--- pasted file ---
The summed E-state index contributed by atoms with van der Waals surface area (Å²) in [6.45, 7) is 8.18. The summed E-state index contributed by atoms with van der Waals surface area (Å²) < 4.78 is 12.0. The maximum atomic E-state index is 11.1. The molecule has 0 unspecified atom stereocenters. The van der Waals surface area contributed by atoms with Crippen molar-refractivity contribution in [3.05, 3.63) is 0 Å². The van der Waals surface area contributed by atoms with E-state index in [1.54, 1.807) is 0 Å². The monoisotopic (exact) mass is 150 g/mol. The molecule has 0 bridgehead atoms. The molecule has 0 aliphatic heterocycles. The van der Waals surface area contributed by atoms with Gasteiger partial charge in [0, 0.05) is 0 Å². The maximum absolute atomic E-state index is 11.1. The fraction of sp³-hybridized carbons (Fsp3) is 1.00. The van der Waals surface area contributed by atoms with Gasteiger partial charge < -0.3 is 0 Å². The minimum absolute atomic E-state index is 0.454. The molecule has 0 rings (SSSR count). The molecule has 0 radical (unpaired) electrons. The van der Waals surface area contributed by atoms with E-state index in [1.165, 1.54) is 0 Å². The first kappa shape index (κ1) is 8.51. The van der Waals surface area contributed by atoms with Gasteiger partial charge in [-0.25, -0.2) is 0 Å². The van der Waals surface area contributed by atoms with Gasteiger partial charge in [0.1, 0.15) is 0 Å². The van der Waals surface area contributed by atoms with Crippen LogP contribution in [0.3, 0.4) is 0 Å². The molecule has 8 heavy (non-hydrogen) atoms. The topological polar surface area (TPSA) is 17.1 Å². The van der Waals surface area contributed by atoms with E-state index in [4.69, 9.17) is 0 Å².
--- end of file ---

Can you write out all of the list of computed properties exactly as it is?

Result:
The summed E-state index contributed by atoms with van der Waals surface area (Å²) in [6.45, 7) is 8.18. The summed E-state index contributed by atoms with van der Waals surface area (Å²) < 4.78 is 12.0. The maximum atomic E-state index is 11.1. The molecule has 0 unspecified atom stereocenters. The van der Waals surface area contributed by atoms with Crippen molar-refractivity contribution in [3.05, 3.63) is 0 Å². The van der Waals surface area contributed by atoms with E-state index in [1.54, 1.807) is 0 Å². The monoisotopic (exact) mass is 150 g/mol. The molecule has 0 bridgehead atoms. The molecule has 0 aliphatic heterocycles. The van der Waals surface area contributed by atoms with Gasteiger partial charge in [0, 0.05) is 0 Å². The maximum absolute atomic E-state index is 11.1. The fraction of sp³-hybridized carbons (Fsp3) is 1.00. The van der Waals surface area contributed by atoms with Gasteiger partial charge < -0.3 is 0 Å². The minimum absolute atomic E-state index is 0.454. The molecule has 0 rings (SSSR count). The molecule has 0 radical (unpaired) electrons. The van der Waals surface area contributed by atoms with E-state index in [1.165, 1.54) is 0 Å². The first kappa shape index (κ1) is 8.51. The van der Waals surface area contributed by atoms with Gasteiger partial charge in [-0.25, -0.2) is 0 Å². The van der Waals surface area contributed by atoms with Gasteiger partial charge in [0.1, 0.15) is 0 Å². The van der Waals surface area contributed by atoms with Crippen LogP contribution in [0.3, 0.4) is 0 Å². The molecule has 8 heavy (non-hydrogen) atoms. The topological polar surface area (TPSA) is 17.1 Å². The van der Waals surface area contributed by atoms with E-state index in [4.69, 9.17) is 0 Å².